Barry and Beth Gould are planning to return for a third relief mission to Haiti this summer, and are busy raising the necessary funds. The planned long-term mission woukd be their third trip to the country, and their first since last year's devastating earthquake. Andrew Wagstaff - The Citizen
TYNDAL ROAD - During two missions to Haiti, Barry and Beth Gould saw cases of heartbreaking poverty, and the situation there now is much worse. But they want to go back for at least four years.
The Amherst-area couple has been on a speaking tour of local churches talking about their experiences in the Caribbean nation, and they must raise a considerable amount of funds before they can go back.
The effort comes more than three years after their first visit to Haiti, a two-week mission with a Wesleyan church group that changed their lives.
"It grabbed our hearts at that time to realize there is so much more to the world than we know," said Beth, an operating room nurse.
That 2007 trip was enough to convince the couple they had to go back, and this time they went for a full year. They spent their entire mission on La Gonave, a Haitian island about the size of Prince Edward Island. The population of 120,000 is heavily impoverished, even compared to the Haitian mainland, with only one hospital of 32 beds.
It is to the same community, the town of Anse-a-Galets, where they plan to return for a long-term mission, which carries a minimum term of four years.
"We happen to have two things that are very much needed there," she said. "I'm a nurse and Barry has a background in agriculture and construction. All those things would be very valuable to share, and that's what started us thinking about it."
While there, Beth passes on her nursing skills to help in the hospital's operating room, while Barry passes on what he knows, which includes growing different plants at the agricultural research farm, while meanwhile providing valuable assistance with maintenance at the hospital, which has no electricity or running water without the use of generators and constant upkeep.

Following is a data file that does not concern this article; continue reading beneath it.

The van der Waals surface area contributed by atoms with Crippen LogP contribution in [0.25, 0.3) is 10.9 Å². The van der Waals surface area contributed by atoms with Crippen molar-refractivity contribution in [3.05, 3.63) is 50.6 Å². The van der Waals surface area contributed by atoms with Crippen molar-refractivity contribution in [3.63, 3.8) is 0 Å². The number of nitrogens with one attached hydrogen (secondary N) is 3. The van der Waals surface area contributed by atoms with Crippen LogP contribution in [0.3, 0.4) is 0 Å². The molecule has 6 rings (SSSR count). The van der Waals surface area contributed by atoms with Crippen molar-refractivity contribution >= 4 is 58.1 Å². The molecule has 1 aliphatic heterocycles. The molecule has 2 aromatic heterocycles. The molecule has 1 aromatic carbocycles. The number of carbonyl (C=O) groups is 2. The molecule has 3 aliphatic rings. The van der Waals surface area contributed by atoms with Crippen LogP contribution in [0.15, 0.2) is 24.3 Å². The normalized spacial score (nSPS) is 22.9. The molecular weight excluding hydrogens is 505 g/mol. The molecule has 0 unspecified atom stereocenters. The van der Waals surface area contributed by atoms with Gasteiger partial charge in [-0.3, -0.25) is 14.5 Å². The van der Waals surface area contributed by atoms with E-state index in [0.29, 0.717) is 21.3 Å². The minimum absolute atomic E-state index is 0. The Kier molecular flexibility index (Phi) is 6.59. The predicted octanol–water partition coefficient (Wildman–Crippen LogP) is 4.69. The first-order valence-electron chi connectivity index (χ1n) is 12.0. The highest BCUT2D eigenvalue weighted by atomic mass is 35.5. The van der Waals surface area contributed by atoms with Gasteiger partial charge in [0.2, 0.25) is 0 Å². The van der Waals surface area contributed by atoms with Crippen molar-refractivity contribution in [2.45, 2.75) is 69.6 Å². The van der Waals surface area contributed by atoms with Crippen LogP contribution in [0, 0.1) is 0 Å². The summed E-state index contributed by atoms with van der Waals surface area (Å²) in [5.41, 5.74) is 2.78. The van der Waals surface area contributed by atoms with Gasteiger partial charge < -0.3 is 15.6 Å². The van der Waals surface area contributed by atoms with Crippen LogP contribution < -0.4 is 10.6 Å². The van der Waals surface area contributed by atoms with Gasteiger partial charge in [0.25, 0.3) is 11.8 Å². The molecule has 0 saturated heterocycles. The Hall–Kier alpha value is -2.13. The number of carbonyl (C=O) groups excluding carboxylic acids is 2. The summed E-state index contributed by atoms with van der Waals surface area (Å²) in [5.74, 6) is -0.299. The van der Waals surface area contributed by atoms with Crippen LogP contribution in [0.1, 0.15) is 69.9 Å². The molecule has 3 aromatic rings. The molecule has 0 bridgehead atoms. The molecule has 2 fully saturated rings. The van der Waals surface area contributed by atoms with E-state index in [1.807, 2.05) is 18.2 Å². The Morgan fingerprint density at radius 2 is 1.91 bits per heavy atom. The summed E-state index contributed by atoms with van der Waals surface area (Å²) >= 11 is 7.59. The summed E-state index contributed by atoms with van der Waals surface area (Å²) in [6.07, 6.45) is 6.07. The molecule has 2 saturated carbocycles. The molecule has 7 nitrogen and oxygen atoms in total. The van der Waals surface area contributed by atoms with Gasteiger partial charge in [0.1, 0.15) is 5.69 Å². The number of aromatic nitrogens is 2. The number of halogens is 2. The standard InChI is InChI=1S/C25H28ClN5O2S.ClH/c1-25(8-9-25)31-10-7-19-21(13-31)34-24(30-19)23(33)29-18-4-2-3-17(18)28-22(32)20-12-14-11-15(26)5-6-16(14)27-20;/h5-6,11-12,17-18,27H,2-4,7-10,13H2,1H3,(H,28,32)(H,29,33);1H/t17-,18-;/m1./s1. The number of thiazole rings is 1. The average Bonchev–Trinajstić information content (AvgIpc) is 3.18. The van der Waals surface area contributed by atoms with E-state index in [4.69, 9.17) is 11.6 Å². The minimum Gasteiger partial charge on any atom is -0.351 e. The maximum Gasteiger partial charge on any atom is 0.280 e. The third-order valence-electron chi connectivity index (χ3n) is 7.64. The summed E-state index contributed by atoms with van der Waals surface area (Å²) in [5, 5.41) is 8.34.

"My passion is for the young men there," said Barry. "Over 50 per cent of Haitians are under 16 years old. Over half the population is young people and there is no future for them unless they can learn trades and skills."
This time, the couple plans to return with the church and partnering organization West Indies Self Help (WISH), an organization set up initially to provide water and power to the hospital that has since expanded its mandate to community development, economic development and agricultural research.
Since the earthquake one year ago, times have grown ever more desperate in Haiti, according to Barry. While La Gonave was not directly impacted by the earthquake, it has seen its population swell by about 50 per cent with the influx of refugees from the mainland.
A four-inch pipe from the mountains is the sole source of water for the entire town, but it is this clean water source that Gould credited for keeping La Gonave from being impacted by the post-earthquake cholera outbreak in Haiti.
The Goulds expect to resume their previous roles upon returning, but with the added responsibility of co-ordinating the relief teams coming in and out of the community.
"You can work your whole life here, and figure you haven't done anything except make money," he said. "There, you can work and know you're making a difference in someone else's life."
The couple hopes to return to Haiti this summer, but before they go they must raise their own funds. While they live there on bare necessities, they must cover costs such as evacuation insurance and medical insurance, and for that they depend on donations and other fund-raising.
In fact, they believe they are merely representatives of those who help send them there.
"It's a team effort," said Beth. "We're the doers but we need supporters to make it work."
Anyone wishing to support the Goulds can contact the Amherst Wesleyan Church at 50 Cornwall Ave., Amherst, NS, B4H 2LX, or contact Pastor Raymond Fancy at 667-9126.